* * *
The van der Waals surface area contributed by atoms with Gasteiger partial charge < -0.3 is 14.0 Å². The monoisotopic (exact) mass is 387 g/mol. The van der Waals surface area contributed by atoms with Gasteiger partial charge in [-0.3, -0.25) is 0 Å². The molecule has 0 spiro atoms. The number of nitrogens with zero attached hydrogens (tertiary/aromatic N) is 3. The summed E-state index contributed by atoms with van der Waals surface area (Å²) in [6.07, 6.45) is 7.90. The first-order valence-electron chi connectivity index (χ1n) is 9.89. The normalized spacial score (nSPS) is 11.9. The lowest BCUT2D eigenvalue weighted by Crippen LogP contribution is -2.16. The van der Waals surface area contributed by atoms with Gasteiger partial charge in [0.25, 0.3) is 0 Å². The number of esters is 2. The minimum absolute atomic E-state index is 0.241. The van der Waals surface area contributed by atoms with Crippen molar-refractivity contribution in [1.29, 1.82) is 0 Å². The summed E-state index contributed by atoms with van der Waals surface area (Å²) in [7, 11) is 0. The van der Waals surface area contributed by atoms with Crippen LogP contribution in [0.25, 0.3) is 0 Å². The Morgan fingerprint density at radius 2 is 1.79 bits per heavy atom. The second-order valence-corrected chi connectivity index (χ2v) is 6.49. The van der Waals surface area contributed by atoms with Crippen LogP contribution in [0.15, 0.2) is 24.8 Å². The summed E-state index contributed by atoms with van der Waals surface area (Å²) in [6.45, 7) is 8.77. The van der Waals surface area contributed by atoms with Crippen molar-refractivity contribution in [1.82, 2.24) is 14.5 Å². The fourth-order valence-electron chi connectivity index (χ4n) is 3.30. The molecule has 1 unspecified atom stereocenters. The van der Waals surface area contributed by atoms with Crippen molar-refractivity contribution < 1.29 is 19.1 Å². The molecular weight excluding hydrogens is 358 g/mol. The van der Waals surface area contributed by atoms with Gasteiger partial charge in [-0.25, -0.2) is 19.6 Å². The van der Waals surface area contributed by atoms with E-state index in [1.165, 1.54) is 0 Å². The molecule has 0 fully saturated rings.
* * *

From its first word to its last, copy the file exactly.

The van der Waals surface area contributed by atoms with Gasteiger partial charge < -0.3 is 14.0 Å². The monoisotopic (exact) mass is 387 g/mol. The van der Waals surface area contributed by atoms with Gasteiger partial charge in [-0.3, -0.25) is 0 Å². The molecule has 0 spiro atoms. The number of nitrogens with zero attached hydrogens (tertiary/aromatic N) is 3. The summed E-state index contributed by atoms with van der Waals surface area (Å²) in [6.07, 6.45) is 7.90. The first-order valence-electron chi connectivity index (χ1n) is 9.89. The normalized spacial score (nSPS) is 11.9. The lowest BCUT2D eigenvalue weighted by Crippen LogP contribution is -2.16. The van der Waals surface area contributed by atoms with Gasteiger partial charge in [0.25, 0.3) is 0 Å². The number of esters is 2. The minimum absolute atomic E-state index is 0.241. The van der Waals surface area contributed by atoms with Crippen molar-refractivity contribution in [1.29, 1.82) is 0 Å². The summed E-state index contributed by atoms with van der Waals surface area (Å²) in [7, 11) is 0. The van der Waals surface area contributed by atoms with Crippen LogP contribution in [0.25, 0.3) is 0 Å². The Morgan fingerprint density at radius 2 is 1.79 bits per heavy atom. The second-order valence-corrected chi connectivity index (χ2v) is 6.49. The van der Waals surface area contributed by atoms with Crippen LogP contribution in [0.15, 0.2) is 24.8 Å². The summed E-state index contributed by atoms with van der Waals surface area (Å²) in [6.45, 7) is 8.77. The van der Waals surface area contributed by atoms with Crippen molar-refractivity contribution in [1.82, 2.24) is 14.5 Å². The fourth-order valence-electron chi connectivity index (χ4n) is 3.30. The molecule has 1 unspecified atom stereocenters. The van der Waals surface area contributed by atoms with Crippen molar-refractivity contribution < 1.29 is 19.1 Å². The molecular weight excluding hydrogens is 358 g/mol. The van der Waals surface area contributed by atoms with Gasteiger partial charge in [-0.25, -0.2) is 19.6 Å². The van der Waals surface area contributed by atoms with E-state index in [1.165, 1.54) is 0 Å². The molecule has 0 fully saturated rings.